A cricket agent accused of taking bribes to fix matches claimed that Australian players were "the biggest" when it came to rigging games, a London court has heard.
In February, British prosecutors had "authorised charges of conspiracy to obtain and accept corrupt payments, and also conspiracy to cheat" against the tainted Pakistani trio- Salman Butt, Mohammad Amir and Mohammad Asif- implicated in the spot-fixing scandal as well as alleged bookmaker Mazhar Majeed.
Majeed, 36, told an undercover journalist that Australian cricketers and Pakistan stars were involved in betting scams, Southwark Crown Court was told during the trial.
The jury was played secret recordings of meetings between London-based agent Majeed and former News of the World journalist Mazher Mahmood, who was posing as a rich Indian businessman seeking major international players for the tournament, media reports.
Majeed met Mahmood at a London restaurant on August 18 last year - the first day of Pakistan's Oval Test against England - and after the meal discussed match-fixing in the undercover journalist's car, the court was told.
Majeed alleged that Australian players would fix "brackets", a set period of a match on which punters bet, for example, how many runs will be scored.
"The Australians, they are the biggest. They have 10 brackets a game," he said in the tape played to the court.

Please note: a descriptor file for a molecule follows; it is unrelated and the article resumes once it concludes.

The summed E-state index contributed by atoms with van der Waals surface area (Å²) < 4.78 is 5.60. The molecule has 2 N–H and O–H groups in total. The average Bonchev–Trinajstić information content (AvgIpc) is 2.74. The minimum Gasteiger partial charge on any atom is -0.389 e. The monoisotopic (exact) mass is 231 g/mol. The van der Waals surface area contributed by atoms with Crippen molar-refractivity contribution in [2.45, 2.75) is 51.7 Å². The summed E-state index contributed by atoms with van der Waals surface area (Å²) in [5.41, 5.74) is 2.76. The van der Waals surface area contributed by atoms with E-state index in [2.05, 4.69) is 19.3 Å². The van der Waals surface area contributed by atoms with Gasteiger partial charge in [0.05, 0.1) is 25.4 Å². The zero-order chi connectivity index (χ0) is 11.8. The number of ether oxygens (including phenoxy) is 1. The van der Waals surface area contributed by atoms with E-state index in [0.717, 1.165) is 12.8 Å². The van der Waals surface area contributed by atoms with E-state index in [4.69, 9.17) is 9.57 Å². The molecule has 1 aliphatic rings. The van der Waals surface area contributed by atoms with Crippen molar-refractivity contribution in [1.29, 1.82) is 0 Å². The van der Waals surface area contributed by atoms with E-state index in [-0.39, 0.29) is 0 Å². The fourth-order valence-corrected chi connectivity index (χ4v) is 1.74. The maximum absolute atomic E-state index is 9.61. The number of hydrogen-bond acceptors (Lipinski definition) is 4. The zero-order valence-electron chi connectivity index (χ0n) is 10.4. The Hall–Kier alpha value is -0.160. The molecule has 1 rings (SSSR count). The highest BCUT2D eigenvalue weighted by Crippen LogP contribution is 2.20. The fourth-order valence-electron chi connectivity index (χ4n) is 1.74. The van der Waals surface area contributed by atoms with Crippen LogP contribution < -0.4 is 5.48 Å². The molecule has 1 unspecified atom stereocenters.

Claiming match-fixing had been going on "for centuries", Majeed named celebrated former Pakistan fast bowlers Wasim Akram and Waqar Younis as alleged participants.
"It's been happening for centuries. It's been happening for years. Wasim, Waqar, Ijaz Ahmed, Moin Khan - they all did it," he was quoted as saying.
Majeed also complained that Pakistan cricket players were paid "peanuts", but said that there was "very big money" to be made from match-fixing.
At an earlier meeting with the undercover journalist at the Hilton hotel in Park Lane, London, on August 16, 2010, Majeed claimed that he could recruit Hollywood star Brad Pitt, tennis ace Roger Federer and other celebrities to bring some glitz to the proposed UAE cricket tournament, the report said.
He also told the reporter that he managed ten Pakistan cricketers, as well as "a couple of Indian players", Australian fast bowler Nathan Bracken and West Indian all-rounder Chris Gayle.
However, Bracken's manager, Robert Horton, told the ABC Radio that the cricketer had never been represented by Majeed and had never been involved in match fixing anywhere in the world.